It has a nice feature that helps you tune the extreme notes:  by pressing a single button, you can change the motor speed, and display the tuning results in either a higher or lower strobe disc band.  This allows you to tune an extreme octave and have it displayed in a middle strobe band, which is easier to read.  (And if you have a need for it, it also expands the range of the tuner from its normal 8 octave range to 11 octaves.)

Pretty slick piece of gear...

Alan



Co-author, "Classic Keys: Keyboard Sounds That Launched Rock Music"

Learn about the book: http://www.classickeysbook.com/
Follow us on Facebook: www.facebook.com/ClassicKeysBook/

1965 UK Vox Continental;1967 Gibson G101 organ; 1954 Hammond B2; Leslie 21H; Leslie 31H; 1974 Rhodes Mark I Stage 73; 1972 Rhodes Sparkletop Piano Bass; 1978 Hohner Clavinet D6; 1968 Hohner Pianet N II; 1966 Wurlitzer 140B; 1980 Moog Minimoog Model D; 1977 Fender Twin Reverb; Vox AC30CC2X amp.
(See the collection: https://vintagerockkeyboards.com/ )

Offline David Aubke

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Re: Strobe tuners
« Reply #33 on: August 28, 2017, 02:25:17 PM »
Thanks. Sounds like you got a heck of a deal there.
Dave Aubke
Shadetree Keys

Offline cinnanon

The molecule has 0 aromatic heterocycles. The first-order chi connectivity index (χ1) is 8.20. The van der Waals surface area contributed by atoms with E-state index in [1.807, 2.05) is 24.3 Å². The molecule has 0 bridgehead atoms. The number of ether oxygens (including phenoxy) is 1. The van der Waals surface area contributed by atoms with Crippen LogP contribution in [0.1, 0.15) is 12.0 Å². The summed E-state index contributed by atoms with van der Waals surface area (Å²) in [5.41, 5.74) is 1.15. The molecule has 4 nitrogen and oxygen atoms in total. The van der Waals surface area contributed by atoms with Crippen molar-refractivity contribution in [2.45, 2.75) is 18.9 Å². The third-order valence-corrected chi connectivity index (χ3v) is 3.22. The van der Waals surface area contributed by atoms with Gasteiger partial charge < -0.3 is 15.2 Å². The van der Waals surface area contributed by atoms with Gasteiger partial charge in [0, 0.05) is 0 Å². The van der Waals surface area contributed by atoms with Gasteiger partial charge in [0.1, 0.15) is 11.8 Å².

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Re: Strobe tuners
« Reply #34 on: August 29, 2017, 08:16:25 AM »
It has a nice feature that helps you tune the extreme notes:  by pressing a single button, you can change the motor speed, and display the tuning results in either a higher or lower strobe disc band. 

Which button does this? I have the 490-ST and didn't read the manual that closely, but this sounds nice!

Offline Alan Lenhoff

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Re: Strobe tuners
« Reply #35 on: August 29, 2017, 10:37:38 AM »
To the left of the strobe window, there's a button that says "Display +2 - 1."  You can see it here:
 https://www.petersontuners.com/products/autoStrobe490st/
This button toggles between the values of "normal," +2 and -1.  By default, the tuner boots up in the normal mode, but if, say, you were a bass player, you could change the boot-up value to +2. Very handy feature.

By the way, the owner's manual is worth exploring. It's actually written in fairly conversational language.

Alan
Co-author, "Classic Keys: Keyboard Sounds That Launched Rock Music"

Learn about the book: http://www.classickeysbook.com/
Follow us on Facebook: www.facebook.com/ClassicKeysBook/

1965 UK Vox Continental;1967 Gibson G101 organ; 1954 Hammond B2; Leslie 21H; Leslie 31H; 1974 Rhodes Mark I Stage 73; 1972 Rhodes Sparkletop Piano Bass; 1978 Hohner Clavinet D6; 1968 Hohner Pianet N II; 1966 Wurlitzer 140B; 1980 Moog Minimoog Model D; 1977 Fender Twin Reverb; Vox AC30CC2X amp.
(See the collection: https://vintagerockkeyboards.com/ )

Offline Alan Lenhoff

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Re: Strobe tuners
« Reply #36 on: September 02, 2017, 08:14:11 PM »